Gaza op's misguided media ban

Israel failed itself by not producing a more credible account of its own.

By
February 26, 2009 21:27
3 minute read.
Gaza op's misguided media ban

journalists media 248.88.ap. (photo credit: AP)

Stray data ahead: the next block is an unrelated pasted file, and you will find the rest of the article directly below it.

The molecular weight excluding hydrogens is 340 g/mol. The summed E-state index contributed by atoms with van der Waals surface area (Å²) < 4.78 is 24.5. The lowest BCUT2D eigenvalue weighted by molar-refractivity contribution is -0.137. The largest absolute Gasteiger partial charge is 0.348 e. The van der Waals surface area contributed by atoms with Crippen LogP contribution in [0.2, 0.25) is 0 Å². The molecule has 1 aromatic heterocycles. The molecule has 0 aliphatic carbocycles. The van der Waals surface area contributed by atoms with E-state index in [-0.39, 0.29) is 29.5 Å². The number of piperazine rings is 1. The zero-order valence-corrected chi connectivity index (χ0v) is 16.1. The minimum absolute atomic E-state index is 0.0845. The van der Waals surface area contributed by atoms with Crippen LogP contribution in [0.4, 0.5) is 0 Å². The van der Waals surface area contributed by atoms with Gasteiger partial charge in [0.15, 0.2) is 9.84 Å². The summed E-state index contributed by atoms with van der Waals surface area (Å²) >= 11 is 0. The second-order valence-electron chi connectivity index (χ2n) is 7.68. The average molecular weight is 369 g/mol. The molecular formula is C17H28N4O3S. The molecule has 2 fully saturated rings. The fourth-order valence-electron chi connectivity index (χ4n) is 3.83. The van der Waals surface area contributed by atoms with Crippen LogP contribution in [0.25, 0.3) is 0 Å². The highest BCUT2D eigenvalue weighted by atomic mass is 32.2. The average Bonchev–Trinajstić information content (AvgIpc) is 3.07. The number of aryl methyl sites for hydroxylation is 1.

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This newspaper has been at the forefront of efforts to extract from official Israeli sources credible information about the nature of the warfare that raged in Gaza during Operation Cast Lead. Conflicting narratives about central aspects of that Israeli resort to force were a feature of the conflict as it developed, and are naturally coloring the way it is still being judged. The overwhelming level of Israeli public support for the assault on Hamas underlined the consensual conception here that Israel's civilians had been left exposed to rocket fire on the front line for far too long, and that military intervention was long overdue. The Israeli public, furthermore, widely accepted the IDF's general assertions that it was doing its best to both keep the Israeli death toll down and minimize Palestinian non-combatant casualties, even as it tackled a Hamas terrorist government in Gaza that was using its local civilians as human shields. This Hamas achieved by placing its offensive capabilities - its rocket launchers, its weapons factories, its arms bunkers and its command centers - in and close to apartment buildings and schools and mosques and even hospitals. However, the Israeli consensus, it quickly became clear, was mirrored by an international near-consensus that had the story the other way around. In this narrative, Israel responded heavy-handedly to the marginal threat of rudimentary rockets, bringing unconscionable death and destruction raining down upon Gaza. Israel can have many legitimate complaints about the way in which the conflict was reported. Hamas fully controlled Gaza, had displayed indifference to the loss of Palestinian lives when violently taking power there in 2007, was plainly intent on depicting Operation Cast Lead as both a military failure by Israel and an instance of disproportionate aggression, and was patently issuing false reports about IDF soldiers being kidnapped and killed as the fighting raged. Yet much of the world media took Hamas's often duplicitous real-time account of the conflict at face value, for example regarding the number of its fighters killed - just 48, according to the Islamists' risible assertions. The same regarding "turning point" incidents such as the alleged Israeli attack on a UN school with 40-plus fatalities, which turned out to be a case of IDF return fire that landed outside the school compound and caused, according to belatedly released IDF figures, 12 fatalities, including nine combatants. BUT WHILE Israel may complain about the dissemination of false narratives, it badly failed itself by not producing a more credible account of its own. It did not distribute figures for the death toll as the conflict proceeded; only recently did it publicize the dossier it has been compiling that contradicts long-since globally accepted Hamas assertions that the majority of the Gaza dead were civilians. And it insisted on keeping all Israel-based foreign journalists out of the conflict arena, thereby ensuring that the fighting would instead be reported by Palestinian stringers. Whatever concerns Israel may have had about the balances and biases of foreign reporters, it is impossible to imagine that they would be more hostile than their Palestinian counterparts. Israel should have learned from the bitter precedent of Jenin in 2002, during Operation Defensive Shield - when a false narrative of Israeli massacres and mass killings was allowed to fester - that a ban on the foreign press has a boomerang effect. To paraphrase a familiar quotation, the worst lies speed rapidly around the world to stand uncontested, and it's far too late by the time truth is allowed to get its boots on. This is not to say that Israel should provide access to the most sensitive theaters of conflict for every Israel-based foreign journalist. Apart from anything else, the risk to journalists' lives would be unthinkable. Rather, Israel must, first, allocate adequate resources to the priority of disseminating its own narrative in real time. And, second, it should grant controlled access, under careful protective escort, for a limited number of credible journalists. Operation Cast Lead saw the world's media protest against a purported ban on coverage, when in fact Gazan stringers were freely reporting from their perspective, and Israel was preventing even the most independent-minded of reporters from establishing an accurate and credible narrative. There was no benefit in that. Indeed, Israel is still suffering the repercussions of the skewed picture that emerged.

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